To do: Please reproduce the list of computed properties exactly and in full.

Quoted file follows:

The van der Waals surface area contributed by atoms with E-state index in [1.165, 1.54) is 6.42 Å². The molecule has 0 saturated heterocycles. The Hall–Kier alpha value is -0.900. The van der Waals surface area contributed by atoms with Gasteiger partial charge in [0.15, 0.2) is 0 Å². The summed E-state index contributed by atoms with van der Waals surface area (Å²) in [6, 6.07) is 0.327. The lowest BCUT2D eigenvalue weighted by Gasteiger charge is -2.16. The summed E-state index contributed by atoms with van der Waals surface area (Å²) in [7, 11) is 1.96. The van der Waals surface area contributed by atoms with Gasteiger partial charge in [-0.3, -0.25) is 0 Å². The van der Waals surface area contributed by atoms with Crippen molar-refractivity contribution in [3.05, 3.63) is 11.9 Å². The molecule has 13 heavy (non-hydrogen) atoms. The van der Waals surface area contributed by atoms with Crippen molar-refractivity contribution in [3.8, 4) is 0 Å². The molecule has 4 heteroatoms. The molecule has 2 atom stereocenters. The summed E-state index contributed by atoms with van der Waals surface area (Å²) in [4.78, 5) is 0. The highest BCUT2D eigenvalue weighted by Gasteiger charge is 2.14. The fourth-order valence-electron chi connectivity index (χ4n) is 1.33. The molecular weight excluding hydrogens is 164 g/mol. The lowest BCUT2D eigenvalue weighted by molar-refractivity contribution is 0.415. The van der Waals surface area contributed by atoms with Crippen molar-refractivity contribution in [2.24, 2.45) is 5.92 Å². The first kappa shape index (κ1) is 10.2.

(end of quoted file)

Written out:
The van der Waals surface area contributed by atoms with E-state index in [1.165, 1.54) is 6.42 Å². The molecule has 0 saturated heterocycles. The Hall–Kier alpha value is -0.900. The van der Waals surface area contributed by atoms with Gasteiger partial charge in [0.15, 0.2) is 0 Å². The summed E-state index contributed by atoms with van der Waals surface area (Å²) in [6, 6.07) is 0.327. The lowest BCUT2D eigenvalue weighted by Gasteiger charge is -2.16. The summed E-state index contributed by atoms with van der Waals surface area (Å²) in [7, 11) is 1.96. The van der Waals surface area contributed by atoms with Gasteiger partial charge in [-0.3, -0.25) is 0 Å². The van der Waals surface area contributed by atoms with Crippen molar-refractivity contribution in [3.05, 3.63) is 11.9 Å². The molecule has 13 heavy (non-hydrogen) atoms. The van der Waals surface area contributed by atoms with Crippen molar-refractivity contribution in [3.8, 4) is 0 Å². The molecule has 4 heteroatoms. The molecule has 2 atom stereocenters. The summed E-state index contributed by atoms with van der Waals surface area (Å²) in [4.78, 5) is 0. The highest BCUT2D eigenvalue weighted by Gasteiger charge is 2.14. The fourth-order valence-electron chi connectivity index (χ4n) is 1.33. The molecular weight excluding hydrogens is 164 g/mol. The lowest BCUT2D eigenvalue weighted by molar-refractivity contribution is 0.415. The van der Waals surface area contributed by atoms with Crippen molar-refractivity contribution in [2.24, 2.45) is 5.92 Å². The first kappa shape index (κ1) is 10.2.